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Oil prices soar as Middle East tensions rise; US inventories due

Published 01/02/2024, 08:21 PM
Updated 01/03/2024, 09:15 AM
© Reuters. -- Oil prices rose Wednesday as the killing of a senior Hamas leader raised concerns that the conflict between Israel and Hamas could widen, increasing the likelihood of supply disruptions through the crucial Red Sea region.

By 09:10 ET (14.10 GMT), the U.S. crude futures traded 1.1% higher at $71.12 a barrel and the Brent contract climbed 1.2% to $76.82 a barrel.

Rising tensions in Red Sea

The Hamas deputy leader Saleh al-Arouri was killed in a drone strike in Beirut, the capital of Lebanon, in a further sign that the nearly three-month war between Israel and Hamas was spreading across the region.

Israel has neither confirmed nor denied that it killed the highly ranked Hamas leader, but it has kept up its assault on the Gaza Strip on Wednesday while Houthi rebels have also continued to attack vessels in the Red Sea.

A wider conflict could close crucial waterways for oil transportation, adding a premium to the market.

“While the geopolitical situation is a concern for the oil market, a fairly comfortable oil balance over the first half of 2024 does help to ease some of these worries,” said analysts at ING, in a note.

U.S. inventories due 

The global oil balance has been impacted by U.S. production coming in at record highs in recent weeks, resulting in the market being less tight than initially expected in the first quarter of 2024. 

U.S. crude stockpiles from the American Petroleum Institute industry group are due later Wednesday, a day later than usual due to Monday’s New Year’s holiday, ahead of the official data on Thursday.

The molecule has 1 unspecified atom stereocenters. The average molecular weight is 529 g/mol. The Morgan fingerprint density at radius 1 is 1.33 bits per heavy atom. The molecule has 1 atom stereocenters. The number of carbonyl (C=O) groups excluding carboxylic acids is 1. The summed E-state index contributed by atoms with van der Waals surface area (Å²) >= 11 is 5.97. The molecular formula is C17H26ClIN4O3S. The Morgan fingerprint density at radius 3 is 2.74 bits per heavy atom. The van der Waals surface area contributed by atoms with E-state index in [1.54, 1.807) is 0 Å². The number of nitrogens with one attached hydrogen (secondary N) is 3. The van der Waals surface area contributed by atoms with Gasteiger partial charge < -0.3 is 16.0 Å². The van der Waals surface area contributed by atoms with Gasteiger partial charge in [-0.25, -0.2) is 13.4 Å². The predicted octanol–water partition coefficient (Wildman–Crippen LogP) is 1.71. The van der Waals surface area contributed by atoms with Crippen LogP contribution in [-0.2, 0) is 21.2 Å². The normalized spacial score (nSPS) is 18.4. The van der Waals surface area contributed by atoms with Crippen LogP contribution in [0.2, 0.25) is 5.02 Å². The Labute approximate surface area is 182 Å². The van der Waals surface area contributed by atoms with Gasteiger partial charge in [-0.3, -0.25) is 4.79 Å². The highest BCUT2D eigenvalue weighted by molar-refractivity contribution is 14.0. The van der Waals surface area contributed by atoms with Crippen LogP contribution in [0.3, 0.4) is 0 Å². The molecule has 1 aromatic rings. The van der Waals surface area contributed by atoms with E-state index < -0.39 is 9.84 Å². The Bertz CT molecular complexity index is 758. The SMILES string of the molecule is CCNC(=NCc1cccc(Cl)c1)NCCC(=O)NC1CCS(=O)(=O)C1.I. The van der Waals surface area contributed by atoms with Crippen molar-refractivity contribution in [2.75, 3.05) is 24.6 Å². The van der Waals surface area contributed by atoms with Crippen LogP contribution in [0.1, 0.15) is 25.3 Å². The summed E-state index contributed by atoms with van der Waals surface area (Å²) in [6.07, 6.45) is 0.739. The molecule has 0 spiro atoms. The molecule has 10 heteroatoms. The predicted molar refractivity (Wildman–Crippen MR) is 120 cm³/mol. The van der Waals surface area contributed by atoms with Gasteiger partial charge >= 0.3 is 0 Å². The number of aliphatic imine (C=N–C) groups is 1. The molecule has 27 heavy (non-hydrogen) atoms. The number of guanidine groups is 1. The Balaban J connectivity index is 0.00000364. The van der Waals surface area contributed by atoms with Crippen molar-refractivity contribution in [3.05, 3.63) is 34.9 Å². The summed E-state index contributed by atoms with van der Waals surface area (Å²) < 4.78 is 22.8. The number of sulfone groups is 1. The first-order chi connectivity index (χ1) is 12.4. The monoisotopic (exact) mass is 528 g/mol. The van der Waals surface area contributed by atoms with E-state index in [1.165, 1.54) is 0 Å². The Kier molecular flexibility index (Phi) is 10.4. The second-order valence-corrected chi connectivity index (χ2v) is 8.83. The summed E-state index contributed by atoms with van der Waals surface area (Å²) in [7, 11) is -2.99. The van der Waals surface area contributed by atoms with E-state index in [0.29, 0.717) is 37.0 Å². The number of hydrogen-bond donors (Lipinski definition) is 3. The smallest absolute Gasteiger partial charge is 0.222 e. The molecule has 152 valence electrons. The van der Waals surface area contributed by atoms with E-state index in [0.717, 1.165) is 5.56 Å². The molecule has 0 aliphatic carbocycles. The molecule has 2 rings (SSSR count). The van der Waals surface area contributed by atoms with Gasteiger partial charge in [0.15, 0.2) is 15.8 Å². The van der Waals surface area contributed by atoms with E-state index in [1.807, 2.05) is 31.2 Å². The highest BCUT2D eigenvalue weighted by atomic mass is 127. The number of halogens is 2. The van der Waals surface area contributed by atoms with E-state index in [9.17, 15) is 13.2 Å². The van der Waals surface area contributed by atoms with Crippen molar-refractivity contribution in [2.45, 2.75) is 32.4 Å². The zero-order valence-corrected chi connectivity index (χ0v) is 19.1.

A series of builds in U.S inventories over the past few weeks have rattled oil markets, especially as rising gasoline and distillate stockpiles pointed to cooling fuel demand in the largest consumer in the world.

OPEC+ to meet in February - Bloomberg

The Organization of Petroleum Exporting Countries and allies, a group known as OPEC+, will hold a Joint Ministerial Monitoring Committee meeting in early February, according to Bloomberg, with the members keen to discuss the state of the oil market.

“However, given the scale of cuts we are already seeing, it will be increasingly difficult for the group to cut more if needed over the course of 2024. Already, the last few rounds of cuts have been driven by voluntary reductions from individual members rather than group wide cuts – a sign that it is becoming more difficult to get all members on board to cut,” ING added.

(Ambar Warrick contributed to this article.)


Latest comments

mideast tensions excuse again... day after day for the last 20 years it's the same excuses and not one has impacted supply and demand. The real terrorists are the oil traders.
Lol !🤣
What a loser!
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